"My opinion has changed," he said. "I was mistaken. They gave us all we could handle and more. . . . The way they played today proved they should be here."

He was particularly impressed with elder statesman Smith.

"Sinjin played all phases of the game much better than I expected," he said. "There wasn't anything he didn't do out there."

Said Smith, "We proved that, as a team, we can compete with anyone in the world. We had a chance to win and I don't feel good about the outcome, but I feel good about the way we played. And we have a chance to meet them again."

That won't happen, since Smith and Henkel later lost again in the losers' bracket, but that subsequent defeat took none of the shine off the main event--of the day and of the sport.

Smith, acknowledging later that he was trying to unsettle Kiraly and Steffes, used a high-arching "sky serve," rather than the smoking jump serve common in beach volleyball as he and Henkel jumped to a 3-1 lead. Kiraly and Steffes battled back, but at 8-8, Henkel and Smith ran off four points for a 12-8 lead, Henkel twice serving aces.

Again Kiraly and Steffes fought back, Kiraly dumping a dink down the sideline to tie it, then scoring on a block for the lead. Smith tied it again for his team, then Henkel's block put him and Smith at match point.

Three times they served for the match but came away empty, then Kiraly tied it again with another drop shot. A kill by Smith and a block by Kiraly sent the match to overtime--first team to reach 17 wins--then an ace by Steffes gave him and Kiraly a 16-15 lead.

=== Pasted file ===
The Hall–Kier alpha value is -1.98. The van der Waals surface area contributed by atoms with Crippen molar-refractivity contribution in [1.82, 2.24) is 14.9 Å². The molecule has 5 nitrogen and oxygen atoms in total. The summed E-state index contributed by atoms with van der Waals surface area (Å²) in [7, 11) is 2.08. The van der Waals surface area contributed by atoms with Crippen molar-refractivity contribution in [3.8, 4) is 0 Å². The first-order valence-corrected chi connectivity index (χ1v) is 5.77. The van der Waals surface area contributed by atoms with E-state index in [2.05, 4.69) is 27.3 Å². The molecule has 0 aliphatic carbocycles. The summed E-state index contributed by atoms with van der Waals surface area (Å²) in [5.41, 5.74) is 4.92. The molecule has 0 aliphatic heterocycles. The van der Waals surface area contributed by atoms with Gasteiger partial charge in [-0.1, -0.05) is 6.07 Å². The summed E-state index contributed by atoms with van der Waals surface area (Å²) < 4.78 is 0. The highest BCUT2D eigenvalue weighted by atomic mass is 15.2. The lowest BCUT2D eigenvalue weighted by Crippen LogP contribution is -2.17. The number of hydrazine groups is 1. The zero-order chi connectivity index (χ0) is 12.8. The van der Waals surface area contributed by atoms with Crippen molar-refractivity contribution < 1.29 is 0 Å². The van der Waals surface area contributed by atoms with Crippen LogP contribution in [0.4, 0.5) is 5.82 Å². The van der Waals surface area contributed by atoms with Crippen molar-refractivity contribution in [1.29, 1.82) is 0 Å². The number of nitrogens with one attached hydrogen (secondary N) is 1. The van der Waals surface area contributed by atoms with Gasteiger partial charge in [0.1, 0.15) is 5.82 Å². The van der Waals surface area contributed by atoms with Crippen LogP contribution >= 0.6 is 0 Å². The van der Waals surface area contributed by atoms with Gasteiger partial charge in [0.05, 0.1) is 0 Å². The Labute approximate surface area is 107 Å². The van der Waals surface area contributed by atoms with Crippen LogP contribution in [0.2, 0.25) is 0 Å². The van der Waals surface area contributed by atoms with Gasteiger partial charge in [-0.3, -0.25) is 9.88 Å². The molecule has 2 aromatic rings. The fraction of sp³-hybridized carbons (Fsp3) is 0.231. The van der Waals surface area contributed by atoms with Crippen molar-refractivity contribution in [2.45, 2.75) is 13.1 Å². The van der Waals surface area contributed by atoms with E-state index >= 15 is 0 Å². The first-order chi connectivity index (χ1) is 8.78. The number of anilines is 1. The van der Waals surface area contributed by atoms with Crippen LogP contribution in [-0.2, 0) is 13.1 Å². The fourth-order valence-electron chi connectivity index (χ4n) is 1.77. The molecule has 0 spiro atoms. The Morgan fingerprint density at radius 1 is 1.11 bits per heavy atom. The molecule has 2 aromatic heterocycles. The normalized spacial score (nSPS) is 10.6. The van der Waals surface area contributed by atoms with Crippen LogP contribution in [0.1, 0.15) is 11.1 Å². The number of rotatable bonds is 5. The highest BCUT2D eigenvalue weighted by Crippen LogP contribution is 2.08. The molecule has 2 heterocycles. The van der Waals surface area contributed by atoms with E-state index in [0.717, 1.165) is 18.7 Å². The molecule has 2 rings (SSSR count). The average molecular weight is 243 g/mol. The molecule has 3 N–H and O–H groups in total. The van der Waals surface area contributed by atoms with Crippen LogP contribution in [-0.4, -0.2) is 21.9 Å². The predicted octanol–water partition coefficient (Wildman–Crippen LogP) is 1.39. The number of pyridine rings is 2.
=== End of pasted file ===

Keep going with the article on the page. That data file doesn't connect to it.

Five times they served at match point and the fifth time was the charm. Steffes served, then went to the net and bounced a volley off it, handcuffing Henkel and ending beach volleyball's finest hour.

Earlier in the day, Dodd and Whitmarsh had made the semifinals with a 15-6 victory over Sixto Jimenez and Javier Bosma of Spain, and will play Portugal's Luis Maia and Joao Brenha today. Maia and Brenha made the semis by beating Smith and Henkel in the losers' bracket, 15-13.

Both American teams were eliminated in the women's division.

First, Linda Hanley and Barbra Fontana Harris knocked off the No. 1 U.S. team, Nancy Reno and Holly McPeak, 15-10, then Brazilians Jackie Silva and Sandra Pires beat Fontana Harris and Hanley, 15-8.

Silva-Pires will play the other Brazilian team, Adriana Samuel and Monica Rodrigues in the gold-medal match, and Fontana Harris-Hanley will play Australians Natalie Cook and Kerri Ann Pottharst for the bronze medal.

After McPeak-Reno had lost, McPeak said that her on-again, off-again partnership with Reno was off again.

"I think that's the end of McPeak-Reno," she said. "It's not because of today. I think it was over earlier. I think we're both ready for some new partners."

That might have been the only clinker in the greatest day on the sand for beach volleyball.